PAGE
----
Dr. Reyes cited the Island of Youth, off Cuba’s south coast, as an example of successful training. In the mid-2000’s, the state undertook a systematic program of educating the population of 90,000 in hurricane preparedness. Children were drilled and mentally prepared with lessons, books, and posters. Two years later, two major hurricanes hit the island, totally devastating it. However, the community survived with no injuries, and the children, knowing what to expect, showed no fear or panic.
Cuban medical schools teach disaster medicine during the fourth and fifth years, ten hours per semester, and also offer post-graduate courses. In addition, short courses all the way to doctorates are available in the specialty, with many Latin American doctors and other health professionals coming to study. The University of Havana supports a disaster medicine chair. Besides medical schools, every other academic specialty from engineering to environmental studies has a disaster component, Dr. Reyes said.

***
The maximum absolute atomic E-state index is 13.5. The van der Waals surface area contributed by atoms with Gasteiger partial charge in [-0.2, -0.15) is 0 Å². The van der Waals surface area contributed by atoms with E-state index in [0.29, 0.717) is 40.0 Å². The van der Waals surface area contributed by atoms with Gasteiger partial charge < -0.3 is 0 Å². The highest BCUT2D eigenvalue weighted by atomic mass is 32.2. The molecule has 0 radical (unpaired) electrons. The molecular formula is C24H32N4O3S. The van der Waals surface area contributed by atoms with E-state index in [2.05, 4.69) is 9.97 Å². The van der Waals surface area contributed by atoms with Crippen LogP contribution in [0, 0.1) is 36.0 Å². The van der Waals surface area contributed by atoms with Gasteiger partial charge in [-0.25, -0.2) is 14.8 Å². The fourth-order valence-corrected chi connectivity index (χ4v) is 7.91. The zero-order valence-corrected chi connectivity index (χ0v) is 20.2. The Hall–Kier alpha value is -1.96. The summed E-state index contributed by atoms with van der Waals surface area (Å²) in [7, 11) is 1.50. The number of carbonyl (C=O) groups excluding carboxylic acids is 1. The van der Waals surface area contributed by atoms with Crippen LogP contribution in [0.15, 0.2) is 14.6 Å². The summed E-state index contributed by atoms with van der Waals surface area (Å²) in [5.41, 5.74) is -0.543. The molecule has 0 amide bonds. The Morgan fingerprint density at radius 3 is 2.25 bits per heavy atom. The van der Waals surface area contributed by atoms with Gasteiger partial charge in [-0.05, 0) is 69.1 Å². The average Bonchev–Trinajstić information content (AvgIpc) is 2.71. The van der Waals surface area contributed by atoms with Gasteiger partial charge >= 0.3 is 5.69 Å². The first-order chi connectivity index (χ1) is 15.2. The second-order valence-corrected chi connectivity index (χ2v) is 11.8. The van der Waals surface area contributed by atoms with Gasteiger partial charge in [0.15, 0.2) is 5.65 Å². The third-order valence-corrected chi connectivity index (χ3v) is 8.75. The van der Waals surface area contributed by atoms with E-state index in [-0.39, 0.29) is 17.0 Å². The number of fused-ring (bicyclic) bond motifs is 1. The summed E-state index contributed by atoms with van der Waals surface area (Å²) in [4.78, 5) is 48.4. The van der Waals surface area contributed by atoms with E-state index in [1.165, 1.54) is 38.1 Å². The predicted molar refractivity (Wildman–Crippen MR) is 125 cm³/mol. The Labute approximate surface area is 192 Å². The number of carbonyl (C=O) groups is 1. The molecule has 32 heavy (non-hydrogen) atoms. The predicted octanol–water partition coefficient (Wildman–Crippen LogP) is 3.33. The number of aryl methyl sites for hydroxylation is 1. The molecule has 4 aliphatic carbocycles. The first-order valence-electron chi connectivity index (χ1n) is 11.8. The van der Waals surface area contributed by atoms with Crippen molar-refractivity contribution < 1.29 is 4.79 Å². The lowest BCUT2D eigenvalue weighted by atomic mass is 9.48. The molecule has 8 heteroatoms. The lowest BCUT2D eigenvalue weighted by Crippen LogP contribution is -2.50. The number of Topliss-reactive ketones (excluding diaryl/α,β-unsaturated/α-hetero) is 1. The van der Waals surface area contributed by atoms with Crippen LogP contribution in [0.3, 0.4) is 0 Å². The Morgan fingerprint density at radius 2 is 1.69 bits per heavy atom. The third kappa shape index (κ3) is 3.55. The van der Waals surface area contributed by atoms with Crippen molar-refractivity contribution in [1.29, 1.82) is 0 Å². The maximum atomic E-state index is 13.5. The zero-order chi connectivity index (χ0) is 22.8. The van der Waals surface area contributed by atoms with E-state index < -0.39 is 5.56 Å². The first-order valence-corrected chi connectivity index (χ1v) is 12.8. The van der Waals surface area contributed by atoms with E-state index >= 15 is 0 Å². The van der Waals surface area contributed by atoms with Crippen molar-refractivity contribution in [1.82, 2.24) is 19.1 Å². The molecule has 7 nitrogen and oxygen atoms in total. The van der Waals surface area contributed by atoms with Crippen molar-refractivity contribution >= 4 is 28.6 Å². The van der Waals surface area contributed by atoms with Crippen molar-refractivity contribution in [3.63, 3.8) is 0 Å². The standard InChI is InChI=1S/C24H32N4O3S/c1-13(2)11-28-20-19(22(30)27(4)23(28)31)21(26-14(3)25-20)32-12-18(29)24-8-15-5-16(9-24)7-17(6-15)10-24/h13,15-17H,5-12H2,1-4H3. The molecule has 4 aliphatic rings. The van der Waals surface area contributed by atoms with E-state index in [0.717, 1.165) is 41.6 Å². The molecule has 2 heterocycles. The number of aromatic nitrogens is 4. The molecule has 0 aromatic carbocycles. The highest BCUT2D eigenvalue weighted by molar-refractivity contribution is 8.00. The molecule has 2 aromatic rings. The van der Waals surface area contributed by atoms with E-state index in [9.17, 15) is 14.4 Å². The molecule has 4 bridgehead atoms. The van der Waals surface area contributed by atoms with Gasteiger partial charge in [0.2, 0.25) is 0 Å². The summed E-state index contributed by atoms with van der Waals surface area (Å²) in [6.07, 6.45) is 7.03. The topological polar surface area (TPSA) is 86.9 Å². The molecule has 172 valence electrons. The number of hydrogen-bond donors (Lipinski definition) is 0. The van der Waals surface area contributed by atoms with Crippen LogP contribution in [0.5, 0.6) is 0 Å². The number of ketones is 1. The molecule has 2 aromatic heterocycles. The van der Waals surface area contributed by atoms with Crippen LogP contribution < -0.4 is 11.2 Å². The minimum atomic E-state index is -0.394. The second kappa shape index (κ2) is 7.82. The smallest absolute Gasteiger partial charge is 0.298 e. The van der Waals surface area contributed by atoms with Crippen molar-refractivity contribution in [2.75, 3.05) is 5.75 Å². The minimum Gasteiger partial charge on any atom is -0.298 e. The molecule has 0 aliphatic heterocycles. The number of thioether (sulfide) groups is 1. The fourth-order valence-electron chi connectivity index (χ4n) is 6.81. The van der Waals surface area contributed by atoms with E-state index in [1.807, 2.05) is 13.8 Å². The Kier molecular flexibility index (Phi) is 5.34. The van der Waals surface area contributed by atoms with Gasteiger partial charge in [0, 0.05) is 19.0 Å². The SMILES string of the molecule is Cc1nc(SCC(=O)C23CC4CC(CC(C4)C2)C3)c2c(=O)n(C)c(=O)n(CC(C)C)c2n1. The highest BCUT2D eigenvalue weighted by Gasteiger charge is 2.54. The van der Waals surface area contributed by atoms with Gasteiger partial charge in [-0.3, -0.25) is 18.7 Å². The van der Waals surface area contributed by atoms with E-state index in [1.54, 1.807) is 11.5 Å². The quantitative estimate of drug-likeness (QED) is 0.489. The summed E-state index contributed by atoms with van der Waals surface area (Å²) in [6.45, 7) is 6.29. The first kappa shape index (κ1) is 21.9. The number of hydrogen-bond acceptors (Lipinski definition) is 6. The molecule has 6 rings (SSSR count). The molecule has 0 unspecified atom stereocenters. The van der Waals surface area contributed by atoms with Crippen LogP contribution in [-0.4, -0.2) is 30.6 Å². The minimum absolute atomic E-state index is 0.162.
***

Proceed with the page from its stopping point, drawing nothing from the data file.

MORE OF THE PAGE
Dr. Mesa Ridel joined the group at dinner the following evening to continue discussions. He invited the group to take part in the second international congress on health and disasters he is hosting in Havana in March 2013. In return, Dr. Isakov suggested Dr. Mesa come to Atlanta, Georgia, next spring for a public health preparedness meeting. Everyone agreed on the usefulness and benefit to both countries of these kinds of exchanges—and vowed to continue them.